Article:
2012 Creation Healthcare Activating Digital Opinion Leaders In my book, I write about Roche Diagnostics' initiative with a community of patient bloggers focused on diabetes. The company recognized the influential role of the online patient community and deliberately set out to engage them. Some of the lessons that Roche have learned through this initiative are highlighted in Patient social networks
is a social network of patients connected by their
experiences with disease. The community includes over 1,000 diseases
and operates as a tool where patients compare notes on conditions,
symptoms and treatments.
When I interviewed Ben Heywood, PatientLikeMe's co-founder in our 2010 Healthcare Engagement Strategy Awards, he told me then that 21% of patients responding to a survey had indicated that they had as a result of being part of the network. Two years ago, 10% of all US patients diagnosed with MS went on to join PatientsLikeMe. Since then, the network has grown from 50,000 to over 150,000 members. Other kinds of patient social networks include those dedicated to a single disease area, such as TuDiabetes, which connects over over two websites in English and Spanish languages. Manny Hernandez, founder of TuDiabetes and the Diabetes Hands Foundation, told me that the two different language networks were created to accommodate not only the language needs but across the international community of people affected by diabetes. New digital healthcare providers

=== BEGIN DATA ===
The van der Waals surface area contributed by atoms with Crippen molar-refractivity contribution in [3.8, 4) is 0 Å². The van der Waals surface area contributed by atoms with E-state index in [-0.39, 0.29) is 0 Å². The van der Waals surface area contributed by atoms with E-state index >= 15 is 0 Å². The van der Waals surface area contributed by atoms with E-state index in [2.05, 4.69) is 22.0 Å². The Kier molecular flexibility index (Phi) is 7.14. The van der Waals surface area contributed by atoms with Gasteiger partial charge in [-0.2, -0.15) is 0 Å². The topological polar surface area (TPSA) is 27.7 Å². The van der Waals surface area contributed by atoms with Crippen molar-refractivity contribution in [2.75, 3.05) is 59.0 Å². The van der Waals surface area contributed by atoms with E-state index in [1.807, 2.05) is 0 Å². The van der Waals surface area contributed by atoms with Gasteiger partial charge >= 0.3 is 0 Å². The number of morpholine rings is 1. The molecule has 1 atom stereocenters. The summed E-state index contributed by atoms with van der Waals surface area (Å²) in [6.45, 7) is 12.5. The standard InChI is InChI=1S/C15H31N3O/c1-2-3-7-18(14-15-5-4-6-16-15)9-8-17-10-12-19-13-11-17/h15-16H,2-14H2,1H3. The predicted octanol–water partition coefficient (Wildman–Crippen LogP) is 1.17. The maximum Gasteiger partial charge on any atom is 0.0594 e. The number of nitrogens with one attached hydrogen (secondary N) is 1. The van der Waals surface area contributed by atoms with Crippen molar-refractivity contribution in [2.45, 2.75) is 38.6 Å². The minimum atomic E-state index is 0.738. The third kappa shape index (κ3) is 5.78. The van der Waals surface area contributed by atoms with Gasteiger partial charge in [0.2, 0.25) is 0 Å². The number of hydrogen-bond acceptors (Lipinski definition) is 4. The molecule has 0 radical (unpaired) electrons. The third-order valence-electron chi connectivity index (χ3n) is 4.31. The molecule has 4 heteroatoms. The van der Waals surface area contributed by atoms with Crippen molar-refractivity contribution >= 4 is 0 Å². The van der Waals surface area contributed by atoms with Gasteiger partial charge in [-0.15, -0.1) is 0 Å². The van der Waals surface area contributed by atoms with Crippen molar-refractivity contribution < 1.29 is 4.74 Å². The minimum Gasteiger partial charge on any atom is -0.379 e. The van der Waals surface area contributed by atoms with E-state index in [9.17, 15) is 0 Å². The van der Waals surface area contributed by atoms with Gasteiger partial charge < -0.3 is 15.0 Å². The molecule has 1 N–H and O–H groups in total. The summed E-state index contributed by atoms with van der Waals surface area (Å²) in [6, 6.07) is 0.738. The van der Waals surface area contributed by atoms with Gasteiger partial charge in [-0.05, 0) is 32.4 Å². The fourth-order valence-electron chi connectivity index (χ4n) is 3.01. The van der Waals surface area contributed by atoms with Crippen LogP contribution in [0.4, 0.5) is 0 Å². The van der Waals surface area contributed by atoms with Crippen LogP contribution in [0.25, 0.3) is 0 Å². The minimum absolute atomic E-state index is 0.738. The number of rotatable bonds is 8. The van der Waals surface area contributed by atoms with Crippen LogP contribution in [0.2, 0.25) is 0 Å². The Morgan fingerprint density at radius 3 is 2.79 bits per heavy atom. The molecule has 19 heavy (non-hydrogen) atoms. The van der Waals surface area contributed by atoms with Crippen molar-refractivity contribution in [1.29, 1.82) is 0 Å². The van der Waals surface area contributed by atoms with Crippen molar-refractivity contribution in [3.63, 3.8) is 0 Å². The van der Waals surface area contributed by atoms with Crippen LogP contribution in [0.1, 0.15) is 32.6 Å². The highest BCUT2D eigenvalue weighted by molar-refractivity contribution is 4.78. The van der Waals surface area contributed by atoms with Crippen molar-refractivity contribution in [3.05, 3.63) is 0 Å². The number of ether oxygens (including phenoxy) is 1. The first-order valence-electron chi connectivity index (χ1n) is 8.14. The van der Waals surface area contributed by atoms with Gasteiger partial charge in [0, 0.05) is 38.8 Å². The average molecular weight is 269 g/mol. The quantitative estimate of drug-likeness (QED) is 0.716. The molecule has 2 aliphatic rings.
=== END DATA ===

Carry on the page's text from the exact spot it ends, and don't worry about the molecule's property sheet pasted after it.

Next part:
One of the most interesting new concepts in the digital age is the role of
new and sometimes surprising digital healthcare providers. LiveNurse is
2012 Creation Healthcare Activating Digital Opinion Leaders a smartphone app that gives customers of US mobile services provider GreatCallfor advice 24/7, together with a medical library and symptom checker tool. The mobile provider has in a sense become the primary gateway to healthcare for customers of its service. Other disruptions to the traditional healthcare provider model include MediAngels, which describes itself as a and the world's first online hospital, where patients anywhere in the world can gain a second opinion from one of 300 medical specialists and pay for this online. Doctors' social networks
Digital platforms where healthcare professionals share ideas ranging
from clinical practice and drug information to out-of-hours pastimes
include strictly closed, single-country networks as well as more inclusive
and international environments. What they share is the concept of
connecting like-minded professionals together.